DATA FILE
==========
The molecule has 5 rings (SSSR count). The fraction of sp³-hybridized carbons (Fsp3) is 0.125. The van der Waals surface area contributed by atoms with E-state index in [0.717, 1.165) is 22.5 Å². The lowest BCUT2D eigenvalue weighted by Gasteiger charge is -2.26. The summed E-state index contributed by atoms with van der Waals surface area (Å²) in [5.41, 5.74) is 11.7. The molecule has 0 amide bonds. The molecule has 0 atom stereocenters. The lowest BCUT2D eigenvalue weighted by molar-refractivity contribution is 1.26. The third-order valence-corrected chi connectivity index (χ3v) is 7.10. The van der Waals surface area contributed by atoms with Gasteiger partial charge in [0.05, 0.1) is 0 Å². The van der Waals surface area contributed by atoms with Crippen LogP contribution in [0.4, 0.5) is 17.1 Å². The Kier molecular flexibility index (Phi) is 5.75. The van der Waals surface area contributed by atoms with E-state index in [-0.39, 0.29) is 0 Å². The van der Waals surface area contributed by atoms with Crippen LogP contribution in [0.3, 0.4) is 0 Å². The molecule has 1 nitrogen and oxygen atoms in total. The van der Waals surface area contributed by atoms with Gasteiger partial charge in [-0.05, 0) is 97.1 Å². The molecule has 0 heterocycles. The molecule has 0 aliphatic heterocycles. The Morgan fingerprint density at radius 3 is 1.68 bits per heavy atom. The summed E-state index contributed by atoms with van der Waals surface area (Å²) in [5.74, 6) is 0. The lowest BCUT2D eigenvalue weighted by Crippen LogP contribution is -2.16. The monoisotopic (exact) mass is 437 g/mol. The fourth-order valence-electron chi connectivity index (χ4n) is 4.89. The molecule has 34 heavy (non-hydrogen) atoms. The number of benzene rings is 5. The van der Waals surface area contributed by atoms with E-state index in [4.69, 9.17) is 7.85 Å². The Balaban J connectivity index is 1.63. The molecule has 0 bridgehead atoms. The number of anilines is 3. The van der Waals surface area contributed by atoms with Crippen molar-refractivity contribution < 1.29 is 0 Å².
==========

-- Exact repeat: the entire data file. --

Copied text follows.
The molecule has 5 rings (SSSR count). The fraction of sp³-hybridized carbons (Fsp3) is 0.125. The van der Waals surface area contributed by atoms with E-state index in [0.717, 1.165) is 22.5 Å². The lowest BCUT2D eigenvalue weighted by Gasteiger charge is -2.26. The summed E-state index contributed by atoms with van der Waals surface area (Å²) in [5.41, 5.74) is 11.7. The molecule has 0 amide bonds. The molecule has 0 atom stereocenters. The lowest BCUT2D eigenvalue weighted by molar-refractivity contribution is 1.26. The third-order valence-corrected chi connectivity index (χ3v) is 7.10. The van der Waals surface area contributed by atoms with Gasteiger partial charge in [0.05, 0.1) is 0 Å². The van der Waals surface area contributed by atoms with Crippen LogP contribution in [0.4, 0.5) is 17.1 Å². The Kier molecular flexibility index (Phi) is 5.75. The van der Waals surface area contributed by atoms with E-state index in [-0.39, 0.29) is 0 Å². The van der Waals surface area contributed by atoms with Crippen LogP contribution in [0.3, 0.4) is 0 Å². The molecule has 1 nitrogen and oxygen atoms in total. The van der Waals surface area contributed by atoms with Gasteiger partial charge in [-0.05, 0) is 97.1 Å². The molecule has 0 heterocycles. The molecule has 0 aliphatic heterocycles. The Morgan fingerprint density at radius 3 is 1.68 bits per heavy atom. The summed E-state index contributed by atoms with van der Waals surface area (Å²) in [5.74, 6) is 0. The lowest BCUT2D eigenvalue weighted by Crippen LogP contribution is -2.16. The monoisotopic (exact) mass is 437 g/mol. The fourth-order valence-electron chi connectivity index (χ4n) is 4.89. The molecule has 34 heavy (non-hydrogen) atoms. The number of benzene rings is 5. The van der Waals surface area contributed by atoms with E-state index in [4.69, 9.17) is 7.85 Å². The Balaban J connectivity index is 1.63. The molecule has 0 bridgehead atoms. The number of anilines is 3. The van der Waals surface area contributed by atoms with Crippen molar-refractivity contribution < 1.29 is 0 Å².